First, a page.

Inverse ETFs are exchange-traded funds that are designed to gain in value from a decline in the value of an underlying benchmark. In this way Inverse ETFs enable an investor to profit from falling sector, bond, commodity or currency prices. Investing … Continue reading
The scope of options for commodity ETFs allows for access to multiple, global, investment themes. ETFs and ETNs provide the most efficient means for investors to capitalize on global trends that consume natural resources. Nearly every commodity type is available … Continue reading
By ISA Education | May 27th, 2011 06:05 PM EST | posted in ETF Education, Types of ETFs
As the largest and most liquid marketplace in the world, the foreign exchange market offers investors an around the clock investment opportunity to index entire economies Currency investments provide noncorrelated returns that can help diversify cash allocations, hedge international exposure, … Continue reading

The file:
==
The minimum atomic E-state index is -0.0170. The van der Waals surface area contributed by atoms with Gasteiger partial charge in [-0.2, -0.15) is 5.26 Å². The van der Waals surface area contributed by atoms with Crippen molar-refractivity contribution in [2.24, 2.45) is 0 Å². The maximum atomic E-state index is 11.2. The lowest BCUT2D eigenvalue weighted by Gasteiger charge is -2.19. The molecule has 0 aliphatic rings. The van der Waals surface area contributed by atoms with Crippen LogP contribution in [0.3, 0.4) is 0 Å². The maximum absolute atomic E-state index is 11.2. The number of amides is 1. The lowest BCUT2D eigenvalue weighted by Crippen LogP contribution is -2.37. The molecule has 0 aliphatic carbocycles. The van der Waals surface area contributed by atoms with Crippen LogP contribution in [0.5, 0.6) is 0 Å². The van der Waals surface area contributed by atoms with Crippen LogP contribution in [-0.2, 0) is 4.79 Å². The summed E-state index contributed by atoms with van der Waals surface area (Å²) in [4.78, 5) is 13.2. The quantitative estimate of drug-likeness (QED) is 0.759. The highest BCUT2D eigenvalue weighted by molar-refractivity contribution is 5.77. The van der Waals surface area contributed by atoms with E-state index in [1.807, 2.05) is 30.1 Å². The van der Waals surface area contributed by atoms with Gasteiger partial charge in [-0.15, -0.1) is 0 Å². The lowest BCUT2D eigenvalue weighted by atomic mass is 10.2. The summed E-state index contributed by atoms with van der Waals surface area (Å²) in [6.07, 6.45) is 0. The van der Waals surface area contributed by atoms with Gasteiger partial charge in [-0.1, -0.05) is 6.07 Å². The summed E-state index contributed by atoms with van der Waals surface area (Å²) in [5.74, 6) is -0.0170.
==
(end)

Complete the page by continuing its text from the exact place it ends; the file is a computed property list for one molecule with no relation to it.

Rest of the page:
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Sources: Index Strategy Advisors, Inc.. This material is not intended to be relied upon as a forecast, research or investment advice, and is not a recommendation, offer or solicitation to buy or sell any securities or to adopt any investment strategy. The opinions expressed are as of its stamped publication date, and may change as subsequent conditions vary. The information and opinions contained in this material are derived from proprietary and nonproprietary sources deemed by Index Strategy Advisors to be reliable, are not necessarily all-inclusive and are not guaranteed as to accuracy. Past performance is no guarantee of future results. There is no guarantee that any forecasts made will come to pass. Reliance upon information in this material is at the sole discretion of the reader. Investment involves risks. International investing involves additional risks, including risks related to foreign currency, limited liquidity, less government regulation and the possibility of substantial volatility due to adverse political, economic or other developments. The two main risks related to fixed income investing are interest rate risk and credit risk. Typically, when interest rates rise, there is a corresponding decline in the market value of bonds. Credit risk refers to the possibility that the issuer of the bond will not be able to make principal and interest payments. Index performance is shown for illustrative purposes only. You cannot invest directly in an index.